The brutal beating death of the middle-age woman offered few clues, not even a positive ID. The victim matched no missing-person reports. Philly police assumed she had been homeless, a transient.

Bruckner, though, had a hunch the answer could be found on the streets, by those who must have known the woman, by those who trusted him — the homeless he had come to regard as brothers, sisters and friends.

He asked around and revisited previous contacts. In the shadows of the city, those drifting on the street disappear and reappear even to those who see them, but Bruckner managed to establish that a woman known only as "Angie" was, in fact, truly missing.

Investigating independently, Bruckner discovered that Angie, perhaps enjoying rare good fortune, had taken a small room. Upon finding the apartment and a few clues, and with the help of a detective and dental records, he helped confirm that the woman murdered was indeed Josephine Angelo, known by her friends as "Angie."

He also discovered that his favorite homeless guy, "Red Colt," was an acquaintance of Angie's, and might be able to lead both Bruckner and police to Angie's murderer. Colt was nowhere to be found.

Bruckner made a bit of self-discovery in the process. Colt, he learned, suffered from obsessive compulsive disorder, a condition Bruckner had long recognized (but not labeled) in himself.

Because of Bruckner's experience with the disorder, he knew Colt wouldn't stray far from his old habits. (There is tremendous security in routine for those afflicted). Meanwhile, Bruckner's own obsession with the case helped detectives locate Colt and the overwhelming evidence that revealed him as Angie's murderer. Despite the disappointment in Colt, Bruckner never wavered from his faith, love, or trust in people on the streets.

Adam Bruckner.

"I really like Red Colt, but I knew from the start that he was ill," Bruckner says. "It never caused me to doubt my work. If anything, the experience showed me how much the homeless cared for each other and how God was in everything good that was happening."

Bruckner eventually began an outreach to Colt, making jailhouse visits to the man who long suffered from paranoid schizophrenia. Bruckner now focuses his passion and faith through a non-profit outreach program, "Restart," run through the South Jersey Youth Alliance, with 100 percent of the donations going to helping the homeless restart their lives. It includes a weekly meal and assistance in obtaining proper identification such as state IDs, birth certificates and social security cards.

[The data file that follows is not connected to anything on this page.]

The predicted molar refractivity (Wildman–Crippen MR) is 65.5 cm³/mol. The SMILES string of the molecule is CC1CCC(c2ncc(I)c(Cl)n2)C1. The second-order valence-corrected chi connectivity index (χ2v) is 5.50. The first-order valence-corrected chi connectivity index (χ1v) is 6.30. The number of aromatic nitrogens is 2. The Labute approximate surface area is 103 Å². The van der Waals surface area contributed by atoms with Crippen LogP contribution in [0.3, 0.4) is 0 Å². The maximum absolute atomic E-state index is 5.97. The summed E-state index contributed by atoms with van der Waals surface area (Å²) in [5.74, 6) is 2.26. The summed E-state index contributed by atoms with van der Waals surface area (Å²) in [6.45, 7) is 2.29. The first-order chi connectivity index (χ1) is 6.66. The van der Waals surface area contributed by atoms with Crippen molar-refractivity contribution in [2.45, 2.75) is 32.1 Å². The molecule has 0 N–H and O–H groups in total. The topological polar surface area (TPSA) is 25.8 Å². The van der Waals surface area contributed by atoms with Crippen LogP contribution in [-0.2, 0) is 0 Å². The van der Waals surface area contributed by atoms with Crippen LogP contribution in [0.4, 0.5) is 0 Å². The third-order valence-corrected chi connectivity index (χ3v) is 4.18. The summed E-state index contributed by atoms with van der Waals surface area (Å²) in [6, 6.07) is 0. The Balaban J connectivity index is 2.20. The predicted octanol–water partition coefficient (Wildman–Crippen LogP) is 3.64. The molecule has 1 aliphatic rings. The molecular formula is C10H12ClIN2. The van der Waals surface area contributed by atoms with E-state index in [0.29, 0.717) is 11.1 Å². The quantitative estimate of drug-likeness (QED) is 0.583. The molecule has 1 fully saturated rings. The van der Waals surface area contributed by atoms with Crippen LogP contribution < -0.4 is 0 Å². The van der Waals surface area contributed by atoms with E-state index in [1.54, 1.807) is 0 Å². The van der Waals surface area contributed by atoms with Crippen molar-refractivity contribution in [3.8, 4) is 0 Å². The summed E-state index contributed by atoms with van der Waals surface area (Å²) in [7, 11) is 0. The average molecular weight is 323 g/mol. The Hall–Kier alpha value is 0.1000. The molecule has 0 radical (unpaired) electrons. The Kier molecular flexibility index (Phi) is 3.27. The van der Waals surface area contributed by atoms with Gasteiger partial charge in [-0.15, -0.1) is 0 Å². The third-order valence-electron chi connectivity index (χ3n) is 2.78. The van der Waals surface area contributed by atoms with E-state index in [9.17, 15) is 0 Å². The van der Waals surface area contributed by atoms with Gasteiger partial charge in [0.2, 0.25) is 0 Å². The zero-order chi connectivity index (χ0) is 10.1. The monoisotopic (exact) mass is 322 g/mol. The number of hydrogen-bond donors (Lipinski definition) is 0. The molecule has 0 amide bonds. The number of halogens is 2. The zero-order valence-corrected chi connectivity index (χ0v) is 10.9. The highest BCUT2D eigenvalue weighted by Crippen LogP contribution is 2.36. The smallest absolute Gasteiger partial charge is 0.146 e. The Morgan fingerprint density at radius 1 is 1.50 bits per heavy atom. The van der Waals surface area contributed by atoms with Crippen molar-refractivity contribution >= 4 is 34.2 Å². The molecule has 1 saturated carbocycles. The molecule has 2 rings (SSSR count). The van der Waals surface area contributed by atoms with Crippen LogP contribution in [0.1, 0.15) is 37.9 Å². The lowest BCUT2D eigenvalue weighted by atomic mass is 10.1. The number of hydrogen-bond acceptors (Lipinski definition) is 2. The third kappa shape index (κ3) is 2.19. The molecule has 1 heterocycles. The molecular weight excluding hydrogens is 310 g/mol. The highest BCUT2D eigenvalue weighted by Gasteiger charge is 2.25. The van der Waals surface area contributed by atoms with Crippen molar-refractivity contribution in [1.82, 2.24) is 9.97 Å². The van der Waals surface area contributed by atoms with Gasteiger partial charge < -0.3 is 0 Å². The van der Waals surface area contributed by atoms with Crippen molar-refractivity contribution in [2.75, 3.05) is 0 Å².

Providing the long answer to the short question his homeless friends hear everyday — "Why don't you just get a job?" — Bruckner responds, "There are many good men who want to work but cannot. Without a proper ID you can't get a job or cash a work check. You need money to pay for an ID or driver's license. It's a vicious circle. I show guys how to get their ID and then pay for it (checks written directly to the agencies). Thousands have come to get IDs and driver's licenses and some of them get off the streets."

The outreach, still in its infancy, is "incredible but stretching," says Bruckner, who spends most of his personal resources on the cause.

"I am spending much more than I make, but men and women are getting jobs and some lives are changing," he insists. "I've raised much less than I spend, but I know that God will always provide a way."

Those who knew him at UW-Green Bay will probably be surprised by his strong faith and his new outlook.

"I was a good teammate...but I had some rotten things about me...I don't know if it is as obvious from the outside, but there is no question I went from dark to light in many ways."

If you are interested in contacting Adam or making a contribution to his homeless ministry, view his Web blog at www.phillyrestart.wordpress.com.

Books by UW-Green Bay alumni.Calling all authors!

Do you have a published book or novel to your credit? UW-Green Bay would like to have a copy for display and promotion purposes. Send your works to Mark Brunette, Alumni Relations, CL 830, UW-Green Bay, 2420 Nicolet Drive, Green Bay, Wis., 54311-7001.

New Alumni Web site home page.Introducing …
the new Alumni Web site

It's a good one. Photo galleries, money-saving offers, schedules of fun and/or educational activities of interest to you.... Check it out at www.uwgb.edu/alumni.

The Web site is also an entry point to link up to the exciting new Phoenix Circle network.

Alumni notes

An archive of alumni notes is available online at www.uwgb.edu/alumni/. Check the Website often for the latest news on your fellow graduates.